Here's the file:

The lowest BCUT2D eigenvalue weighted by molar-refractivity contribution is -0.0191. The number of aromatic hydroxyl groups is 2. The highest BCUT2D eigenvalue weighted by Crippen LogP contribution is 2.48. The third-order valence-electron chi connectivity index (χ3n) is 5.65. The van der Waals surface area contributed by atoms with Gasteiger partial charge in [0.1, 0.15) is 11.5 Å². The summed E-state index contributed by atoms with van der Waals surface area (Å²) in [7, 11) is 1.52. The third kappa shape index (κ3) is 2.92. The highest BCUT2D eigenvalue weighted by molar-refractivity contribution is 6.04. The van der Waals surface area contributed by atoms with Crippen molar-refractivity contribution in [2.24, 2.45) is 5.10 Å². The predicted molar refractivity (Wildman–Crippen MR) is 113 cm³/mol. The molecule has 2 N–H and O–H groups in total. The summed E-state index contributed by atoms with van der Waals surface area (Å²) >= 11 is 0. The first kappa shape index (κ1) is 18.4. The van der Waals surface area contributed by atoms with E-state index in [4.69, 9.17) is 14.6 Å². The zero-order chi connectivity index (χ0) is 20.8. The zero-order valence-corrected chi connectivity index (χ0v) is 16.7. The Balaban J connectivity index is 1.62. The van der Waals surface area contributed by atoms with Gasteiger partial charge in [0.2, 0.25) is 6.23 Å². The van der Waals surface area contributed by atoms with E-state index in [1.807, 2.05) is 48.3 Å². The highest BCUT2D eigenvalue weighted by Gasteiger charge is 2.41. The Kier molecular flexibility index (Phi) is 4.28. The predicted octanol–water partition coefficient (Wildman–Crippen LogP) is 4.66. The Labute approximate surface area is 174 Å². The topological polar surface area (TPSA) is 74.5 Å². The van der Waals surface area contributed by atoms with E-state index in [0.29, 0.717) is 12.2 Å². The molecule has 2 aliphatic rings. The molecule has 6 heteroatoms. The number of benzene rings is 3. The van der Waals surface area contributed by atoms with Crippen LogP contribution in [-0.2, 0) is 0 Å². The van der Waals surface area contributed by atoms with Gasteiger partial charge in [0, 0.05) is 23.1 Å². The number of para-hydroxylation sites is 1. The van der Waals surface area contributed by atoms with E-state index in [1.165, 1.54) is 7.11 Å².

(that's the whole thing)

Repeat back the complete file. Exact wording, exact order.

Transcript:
The lowest BCUT2D eigenvalue weighted by molar-refractivity contribution is -0.0191. The number of aromatic hydroxyl groups is 2. The highest BCUT2D eigenvalue weighted by Crippen LogP contribution is 2.48. The third-order valence-electron chi connectivity index (χ3n) is 5.65. The van der Waals surface area contributed by atoms with Gasteiger partial charge in [0.1, 0.15) is 11.5 Å². The summed E-state index contributed by atoms with van der Waals surface area (Å²) in [7, 11) is 1.52. The third kappa shape index (κ3) is 2.92. The highest BCUT2D eigenvalue weighted by molar-refractivity contribution is 6.04. The van der Waals surface area contributed by atoms with Crippen molar-refractivity contribution in [2.24, 2.45) is 5.10 Å². The predicted molar refractivity (Wildman–Crippen MR) is 113 cm³/mol. The molecule has 2 N–H and O–H groups in total. The summed E-state index contributed by atoms with van der Waals surface area (Å²) >= 11 is 0. The first kappa shape index (κ1) is 18.4. The van der Waals surface area contributed by atoms with E-state index in [4.69, 9.17) is 14.6 Å². The zero-order chi connectivity index (χ0) is 20.8. The zero-order valence-corrected chi connectivity index (χ0v) is 16.7. The Balaban J connectivity index is 1.62. The van der Waals surface area contributed by atoms with Gasteiger partial charge in [0.2, 0.25) is 6.23 Å². The van der Waals surface area contributed by atoms with E-state index in [1.807, 2.05) is 48.3 Å². The highest BCUT2D eigenvalue weighted by Gasteiger charge is 2.41. The Kier molecular flexibility index (Phi) is 4.28. The predicted octanol–water partition coefficient (Wildman–Crippen LogP) is 4.66. The Labute approximate surface area is 174 Å². The topological polar surface area (TPSA) is 74.5 Å². The van der Waals surface area contributed by atoms with E-state index in [0.29, 0.717) is 12.2 Å². The molecule has 2 aliphatic rings. The molecule has 6 heteroatoms. The number of benzene rings is 3. The van der Waals surface area contributed by atoms with Crippen LogP contribution in [-0.2, 0) is 0 Å². The van der Waals surface area contributed by atoms with Gasteiger partial charge in [0, 0.05) is 23.1 Å². The number of para-hydroxylation sites is 1. The van der Waals surface area contributed by atoms with E-state index in [1.165, 1.54) is 7.11 Å².